Composite samples were prepared and tested using the following protocol. HDPE or PP was first coated with mineral oil (0.25 wt % mineral oil/99.75 wt % resin) and subsequently dry blended with filler (i.e., volcanic ash, talc, wood flour) in a polyethylene bag. The resulting blend was volumetrically fed into the feed zone of a 27 mm co-rotating twin screw extruder fitted with three strand die (commercial available from American Leistritz Extruder Corporation, Sommerville, N.J.). All samples were processed at 150 rpm screw speed using the following temperature profile: Zone 1-2=170° C., Zone 3-4=180° C., Zone 5-6=190° C., Zone 7-8=190° C. The resulting strands were subsequently cooled in a water bath and pelletized into ˜¼″ pellets to produce the composite formulation. The resulting pellets were injection molded into test specimens following ASTM D638 (tensile) and D790 (flexural) specifications. Injection molding on composite formulations was performed using a 85 ton machine (commercially available from Engel Corporation, York, Pa.) having a barrel and nozzle temperature of 390° F. to produce specimens for tensile, flexural and moisture testing. The flexural and tensile properties were subsequently tested as specified in the ASTM methods. Table 1 gives the formulations that were produced following this procedure. Table 2 gives the mechanical properties of these composite formulations.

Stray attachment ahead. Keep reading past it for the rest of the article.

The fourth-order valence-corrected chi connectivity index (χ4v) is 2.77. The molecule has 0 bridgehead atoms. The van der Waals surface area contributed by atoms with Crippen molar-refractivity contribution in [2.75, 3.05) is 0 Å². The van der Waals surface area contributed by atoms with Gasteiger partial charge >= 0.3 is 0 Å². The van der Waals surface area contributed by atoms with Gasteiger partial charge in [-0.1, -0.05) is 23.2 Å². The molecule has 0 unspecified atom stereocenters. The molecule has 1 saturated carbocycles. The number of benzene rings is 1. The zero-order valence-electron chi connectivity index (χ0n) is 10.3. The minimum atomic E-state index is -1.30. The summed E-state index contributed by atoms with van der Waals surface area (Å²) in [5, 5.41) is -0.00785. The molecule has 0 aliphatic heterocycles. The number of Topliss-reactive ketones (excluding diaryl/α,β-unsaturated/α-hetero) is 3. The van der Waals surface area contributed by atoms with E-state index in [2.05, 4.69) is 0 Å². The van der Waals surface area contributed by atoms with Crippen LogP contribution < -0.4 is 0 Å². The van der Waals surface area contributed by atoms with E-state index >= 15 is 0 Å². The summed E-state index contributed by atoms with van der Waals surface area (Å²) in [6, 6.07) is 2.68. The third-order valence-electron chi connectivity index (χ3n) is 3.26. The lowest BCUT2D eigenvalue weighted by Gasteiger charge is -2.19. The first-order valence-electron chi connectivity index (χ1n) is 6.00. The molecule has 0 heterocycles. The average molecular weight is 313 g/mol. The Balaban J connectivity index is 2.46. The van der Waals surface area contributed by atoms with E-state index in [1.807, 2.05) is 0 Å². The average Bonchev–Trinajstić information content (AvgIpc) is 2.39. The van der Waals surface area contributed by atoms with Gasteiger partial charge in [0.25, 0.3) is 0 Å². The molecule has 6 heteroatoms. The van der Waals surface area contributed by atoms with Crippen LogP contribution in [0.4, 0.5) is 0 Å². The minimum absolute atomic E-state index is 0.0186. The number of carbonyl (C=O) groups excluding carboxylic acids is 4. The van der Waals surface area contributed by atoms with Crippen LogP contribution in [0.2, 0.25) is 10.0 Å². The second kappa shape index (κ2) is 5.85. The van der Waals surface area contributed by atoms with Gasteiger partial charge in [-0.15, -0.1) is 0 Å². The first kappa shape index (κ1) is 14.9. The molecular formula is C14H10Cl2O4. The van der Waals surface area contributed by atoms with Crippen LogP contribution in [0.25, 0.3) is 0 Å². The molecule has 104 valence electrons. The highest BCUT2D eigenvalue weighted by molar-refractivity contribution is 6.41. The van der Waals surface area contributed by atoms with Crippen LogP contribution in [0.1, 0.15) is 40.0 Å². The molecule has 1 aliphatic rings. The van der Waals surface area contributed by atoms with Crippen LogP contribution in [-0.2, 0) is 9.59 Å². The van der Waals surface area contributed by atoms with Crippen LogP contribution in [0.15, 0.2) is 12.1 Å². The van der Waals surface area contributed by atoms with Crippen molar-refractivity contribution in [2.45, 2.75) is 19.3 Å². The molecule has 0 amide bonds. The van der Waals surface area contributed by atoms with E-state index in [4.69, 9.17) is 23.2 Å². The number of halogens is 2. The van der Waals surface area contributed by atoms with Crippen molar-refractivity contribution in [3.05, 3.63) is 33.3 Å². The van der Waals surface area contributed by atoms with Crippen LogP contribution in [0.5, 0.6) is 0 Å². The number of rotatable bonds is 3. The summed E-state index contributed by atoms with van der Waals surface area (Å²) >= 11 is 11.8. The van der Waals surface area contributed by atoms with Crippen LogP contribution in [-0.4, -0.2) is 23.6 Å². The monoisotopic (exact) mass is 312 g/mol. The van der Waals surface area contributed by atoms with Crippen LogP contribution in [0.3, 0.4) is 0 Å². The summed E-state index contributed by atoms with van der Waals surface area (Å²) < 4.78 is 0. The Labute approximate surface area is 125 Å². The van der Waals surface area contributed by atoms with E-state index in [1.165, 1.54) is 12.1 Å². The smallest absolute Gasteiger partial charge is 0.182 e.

TABLE 1
Formulations for Comparative Examples CE1-CE2 and
Examples 1-12
HDPE PP Volcanic Ash Talc Wood Fiber
Example (wt %) (wt %) (wt %) (wt %) (wt %)
CE1 60 40
CE2 60 40
1 60 40
2 50 50
3 40 60